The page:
T’rubble at mill (Rd) Cambridge – How corporations refuse to take no for an answer

From SchNews – www.schnews.org.uk/archive/news656.htm

For the last 378 days and counting, local campaigners have managed to
thwart Tesco’s plans to open an ‘Express’ store on Cambridge’s Mill
Road. The street has a large number of mainly independent shops – a
rare sight these days when every town centre is an identikit high
street set of corporate chains.

The proposed site has been standing empty for over a year now.
When local residents learned of Tesco’s plans, they formed the No
Mill Road Tesco campaign group (www.nomillroadtesco.org). After
organizing a petition that raised more than four thousand signatures,
they held various demos outside the site and a march along Mill Road
that attracted some 500 demonstrators.

In May, the groundfloor of the building was squatted and turned into
a social centre (www.millroadsocialcentre.wordpress.com). The space,
after being cleared and redecorated, hosted a large number of events,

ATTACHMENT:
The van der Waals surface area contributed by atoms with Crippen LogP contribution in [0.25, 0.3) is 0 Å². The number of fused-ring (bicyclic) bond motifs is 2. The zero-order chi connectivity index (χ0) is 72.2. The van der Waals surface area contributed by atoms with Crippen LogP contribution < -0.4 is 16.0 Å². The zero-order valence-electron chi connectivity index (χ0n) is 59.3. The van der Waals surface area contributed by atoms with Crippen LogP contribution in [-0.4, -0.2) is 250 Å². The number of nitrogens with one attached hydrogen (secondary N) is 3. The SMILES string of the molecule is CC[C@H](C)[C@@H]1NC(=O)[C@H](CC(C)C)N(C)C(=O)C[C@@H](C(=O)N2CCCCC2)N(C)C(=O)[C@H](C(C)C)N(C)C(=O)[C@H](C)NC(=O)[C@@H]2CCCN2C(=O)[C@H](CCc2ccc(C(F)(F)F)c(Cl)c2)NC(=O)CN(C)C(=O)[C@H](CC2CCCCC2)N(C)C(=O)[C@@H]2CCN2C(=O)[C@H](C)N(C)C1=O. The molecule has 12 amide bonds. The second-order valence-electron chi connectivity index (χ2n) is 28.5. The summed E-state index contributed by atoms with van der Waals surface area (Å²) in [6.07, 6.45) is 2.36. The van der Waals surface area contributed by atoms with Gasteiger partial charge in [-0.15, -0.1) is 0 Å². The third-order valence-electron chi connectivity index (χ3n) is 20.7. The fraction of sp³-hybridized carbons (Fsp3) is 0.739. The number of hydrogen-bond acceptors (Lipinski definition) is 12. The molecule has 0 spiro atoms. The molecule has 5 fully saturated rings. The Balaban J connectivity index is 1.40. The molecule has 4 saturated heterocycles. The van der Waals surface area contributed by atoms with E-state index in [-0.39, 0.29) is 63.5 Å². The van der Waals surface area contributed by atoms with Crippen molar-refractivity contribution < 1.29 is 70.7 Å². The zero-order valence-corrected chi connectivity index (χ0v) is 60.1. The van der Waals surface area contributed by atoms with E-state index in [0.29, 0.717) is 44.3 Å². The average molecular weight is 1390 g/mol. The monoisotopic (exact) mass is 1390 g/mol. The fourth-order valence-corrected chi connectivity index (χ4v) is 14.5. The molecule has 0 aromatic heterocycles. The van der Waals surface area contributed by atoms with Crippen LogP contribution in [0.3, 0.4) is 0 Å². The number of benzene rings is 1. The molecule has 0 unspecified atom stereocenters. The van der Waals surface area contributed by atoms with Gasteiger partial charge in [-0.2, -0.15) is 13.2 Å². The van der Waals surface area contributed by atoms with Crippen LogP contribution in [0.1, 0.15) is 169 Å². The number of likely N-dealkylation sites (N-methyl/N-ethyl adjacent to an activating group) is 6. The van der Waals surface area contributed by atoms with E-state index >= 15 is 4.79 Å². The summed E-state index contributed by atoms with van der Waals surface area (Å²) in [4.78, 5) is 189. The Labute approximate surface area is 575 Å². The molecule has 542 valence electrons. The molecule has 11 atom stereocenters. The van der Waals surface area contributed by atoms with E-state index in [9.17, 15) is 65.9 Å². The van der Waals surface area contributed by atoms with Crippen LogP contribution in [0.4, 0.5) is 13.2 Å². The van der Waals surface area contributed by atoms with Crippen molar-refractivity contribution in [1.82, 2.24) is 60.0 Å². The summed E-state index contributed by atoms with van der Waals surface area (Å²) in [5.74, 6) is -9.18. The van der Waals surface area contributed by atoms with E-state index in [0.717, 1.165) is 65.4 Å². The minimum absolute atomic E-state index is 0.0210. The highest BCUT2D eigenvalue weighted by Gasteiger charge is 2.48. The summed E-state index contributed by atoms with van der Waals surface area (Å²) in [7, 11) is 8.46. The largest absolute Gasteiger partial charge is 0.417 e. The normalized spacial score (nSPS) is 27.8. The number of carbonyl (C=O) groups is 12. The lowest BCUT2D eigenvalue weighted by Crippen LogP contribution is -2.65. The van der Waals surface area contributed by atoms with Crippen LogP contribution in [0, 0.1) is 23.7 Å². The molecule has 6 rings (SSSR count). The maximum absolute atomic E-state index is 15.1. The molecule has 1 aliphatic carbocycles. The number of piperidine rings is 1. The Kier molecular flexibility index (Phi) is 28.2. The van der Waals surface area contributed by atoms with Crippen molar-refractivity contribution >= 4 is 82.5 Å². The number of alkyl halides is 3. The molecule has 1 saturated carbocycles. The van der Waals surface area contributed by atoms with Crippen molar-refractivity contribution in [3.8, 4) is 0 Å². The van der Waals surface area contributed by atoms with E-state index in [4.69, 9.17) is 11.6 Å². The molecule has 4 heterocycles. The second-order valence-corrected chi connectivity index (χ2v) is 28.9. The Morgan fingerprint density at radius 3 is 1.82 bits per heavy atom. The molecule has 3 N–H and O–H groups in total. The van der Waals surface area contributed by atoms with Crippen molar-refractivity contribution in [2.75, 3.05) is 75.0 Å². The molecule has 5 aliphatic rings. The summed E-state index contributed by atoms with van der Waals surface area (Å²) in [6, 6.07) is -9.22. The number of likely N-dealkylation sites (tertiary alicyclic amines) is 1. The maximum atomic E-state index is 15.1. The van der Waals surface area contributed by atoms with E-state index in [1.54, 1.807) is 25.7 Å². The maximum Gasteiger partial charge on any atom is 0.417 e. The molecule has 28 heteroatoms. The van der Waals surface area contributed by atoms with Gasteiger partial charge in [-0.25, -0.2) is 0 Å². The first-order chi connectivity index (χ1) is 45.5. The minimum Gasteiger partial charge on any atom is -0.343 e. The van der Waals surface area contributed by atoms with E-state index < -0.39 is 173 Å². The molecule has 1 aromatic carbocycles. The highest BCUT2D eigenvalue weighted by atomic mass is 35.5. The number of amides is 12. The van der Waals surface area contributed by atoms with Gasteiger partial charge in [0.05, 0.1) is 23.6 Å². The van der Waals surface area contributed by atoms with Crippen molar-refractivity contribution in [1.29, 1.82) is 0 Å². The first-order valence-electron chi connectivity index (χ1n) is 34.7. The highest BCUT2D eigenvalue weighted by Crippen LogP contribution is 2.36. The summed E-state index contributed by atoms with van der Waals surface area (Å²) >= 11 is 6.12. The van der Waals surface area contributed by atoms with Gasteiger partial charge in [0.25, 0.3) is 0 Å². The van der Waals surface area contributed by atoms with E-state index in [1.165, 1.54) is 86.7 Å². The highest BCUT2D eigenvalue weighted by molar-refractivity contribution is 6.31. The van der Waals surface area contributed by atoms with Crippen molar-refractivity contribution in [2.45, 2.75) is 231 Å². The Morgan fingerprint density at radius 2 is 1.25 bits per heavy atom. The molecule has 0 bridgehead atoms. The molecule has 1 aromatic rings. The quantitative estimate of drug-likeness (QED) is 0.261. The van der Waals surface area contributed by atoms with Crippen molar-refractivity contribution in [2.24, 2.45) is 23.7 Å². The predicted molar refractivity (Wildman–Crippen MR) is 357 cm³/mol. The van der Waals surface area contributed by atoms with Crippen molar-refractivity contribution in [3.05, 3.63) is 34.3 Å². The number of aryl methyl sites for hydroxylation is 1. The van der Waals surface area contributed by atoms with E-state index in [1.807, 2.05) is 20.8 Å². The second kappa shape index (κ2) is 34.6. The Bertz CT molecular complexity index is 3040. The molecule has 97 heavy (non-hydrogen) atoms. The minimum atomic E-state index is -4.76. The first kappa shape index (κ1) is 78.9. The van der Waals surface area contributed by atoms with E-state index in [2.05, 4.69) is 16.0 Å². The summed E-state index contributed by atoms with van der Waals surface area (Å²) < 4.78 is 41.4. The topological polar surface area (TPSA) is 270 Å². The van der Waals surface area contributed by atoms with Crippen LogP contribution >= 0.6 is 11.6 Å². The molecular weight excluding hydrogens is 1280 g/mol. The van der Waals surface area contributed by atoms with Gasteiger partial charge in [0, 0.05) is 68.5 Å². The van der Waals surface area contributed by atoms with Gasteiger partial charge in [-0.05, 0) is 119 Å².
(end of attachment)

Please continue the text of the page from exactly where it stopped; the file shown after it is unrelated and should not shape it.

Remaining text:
including dance classes, art exhibitions, acoustic gigs and a comedy
night.

Breaking promises made at their possession hearing, Tesco called in
the bailiffs in July, confident that their appeal to an earlier
refusal of their planning application would be upheld. As it turns
out, it wasn’t. Since then Tesco have launched two further appeals,
the first of which was resoundingly rejected earlier last week
(12th), on the grounds that twice daily deliveries by huge delivery
trucks would cause havoc on this already dangerous stretch of road,
used by a large number of cyclists.

There will be a second public enquiry, regarding alternative
proposals, leading to a further waste of public money. This is
Tesco’s time-honoured strategy – keep appealing until local councils
and residents run out of money or their strength of will.

The new store is ‘obviously sorely needed’ – why, Tesco only currently
take 51 pence out of every grocery pound spend in Cambridge. That’s
barely a majority let alone monopoly domination! Besides, Tesco want
to cash in as the credit-crunched consumer class mistakenly fall for
their marketing spin of ‘value’.

* For more about Tesco see http://www.tescopoly.org

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